She relies on the medication after a traumatic car crash in 2015, which stripped the skin from her lower left leg and fractured her back in five places. Even with the help of pharmaceuticals, Walker said, there's never a moment of the day when she isn't in pain. Without the drugs, her experience is unbearable.
"I wouldn't wish this pain on anyone," Walker said. "Compared to what I feel now, having a baby is a walk on the beach. And I'm afraid of the amount of pain I could feel, because I know what it's like when I don't take anything at all."
A lack of empathy on the part of federal health officials is driving a growing fear within the chronic pain community, added
A former ambassador for the
When access to those opioids is restricted, Boettcher said, it has a crippling effect on patients whose symptoms aren't relieved by alternative treatments. Her own prescription has already been cut down from a 60-day supply to a 20-day supply, and her own health has suffered as a result.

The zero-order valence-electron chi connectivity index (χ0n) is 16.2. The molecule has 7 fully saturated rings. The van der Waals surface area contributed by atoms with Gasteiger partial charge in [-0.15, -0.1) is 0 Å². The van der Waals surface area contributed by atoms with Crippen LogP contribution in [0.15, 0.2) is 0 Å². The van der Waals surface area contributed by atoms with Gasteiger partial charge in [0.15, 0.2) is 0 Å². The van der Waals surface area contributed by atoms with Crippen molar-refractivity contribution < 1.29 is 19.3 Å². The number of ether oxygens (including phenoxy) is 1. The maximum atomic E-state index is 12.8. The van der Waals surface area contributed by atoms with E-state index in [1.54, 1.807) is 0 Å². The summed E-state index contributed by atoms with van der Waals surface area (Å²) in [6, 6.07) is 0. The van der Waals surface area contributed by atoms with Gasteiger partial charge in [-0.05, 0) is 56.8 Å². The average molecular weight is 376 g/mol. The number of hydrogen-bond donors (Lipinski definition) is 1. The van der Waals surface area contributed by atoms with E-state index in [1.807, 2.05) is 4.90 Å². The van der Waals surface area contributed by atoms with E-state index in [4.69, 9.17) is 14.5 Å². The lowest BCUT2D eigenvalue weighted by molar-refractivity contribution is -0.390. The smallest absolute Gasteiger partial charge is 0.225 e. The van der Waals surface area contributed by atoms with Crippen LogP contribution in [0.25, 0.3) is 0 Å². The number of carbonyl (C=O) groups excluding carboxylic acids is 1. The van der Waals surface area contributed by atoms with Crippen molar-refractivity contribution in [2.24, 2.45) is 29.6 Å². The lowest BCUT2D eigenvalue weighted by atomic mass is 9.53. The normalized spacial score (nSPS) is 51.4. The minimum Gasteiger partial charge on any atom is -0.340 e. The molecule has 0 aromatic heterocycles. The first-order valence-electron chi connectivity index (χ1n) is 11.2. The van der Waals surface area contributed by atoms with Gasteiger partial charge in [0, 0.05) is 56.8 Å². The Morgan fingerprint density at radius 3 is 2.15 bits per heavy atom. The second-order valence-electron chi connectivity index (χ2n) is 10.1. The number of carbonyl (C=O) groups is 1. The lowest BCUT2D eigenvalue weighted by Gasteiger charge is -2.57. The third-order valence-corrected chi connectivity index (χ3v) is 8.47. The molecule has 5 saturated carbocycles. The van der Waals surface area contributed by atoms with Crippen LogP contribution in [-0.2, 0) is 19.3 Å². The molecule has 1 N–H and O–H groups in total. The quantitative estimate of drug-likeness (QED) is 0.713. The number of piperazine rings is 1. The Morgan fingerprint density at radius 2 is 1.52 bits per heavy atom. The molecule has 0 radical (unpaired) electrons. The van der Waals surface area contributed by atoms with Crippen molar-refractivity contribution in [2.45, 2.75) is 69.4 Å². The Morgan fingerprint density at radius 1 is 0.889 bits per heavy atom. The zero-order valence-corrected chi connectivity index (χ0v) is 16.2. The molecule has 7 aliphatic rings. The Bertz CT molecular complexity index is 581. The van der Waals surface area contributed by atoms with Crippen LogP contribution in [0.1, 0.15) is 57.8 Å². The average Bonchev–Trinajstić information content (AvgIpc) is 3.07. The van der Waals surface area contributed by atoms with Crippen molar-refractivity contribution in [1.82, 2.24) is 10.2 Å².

"I've had less pain relief because I'm trying to take less medication to make it last longer," she said. "To get through to the next time when I can get a refill. I've already had to give up a lot of things because of this pain. And I just think that if it got to the point where I couldn't get my medicine -- I don't know. I probably wouldn't be able to do much at all."
IMPACT ON THE INDUSTRY
Recent restrictions on opioid medications have also affected physicians. Many primary care doctors have grown increasingly leery of prescribing the medications, pushing more patients into the hands of specialists.
"A lot of patients have been relying on medication through their primary care for years, and now they're impacted because those doctors can't do any pain management," said
"I think there is somewhat of a misperception surrounding that," he said over the phone. "Certainly, among my pain patients, most are not even using opioids. And the ones who are have failed at other therapies and would otherwise have a low quality of life and high levels of pain."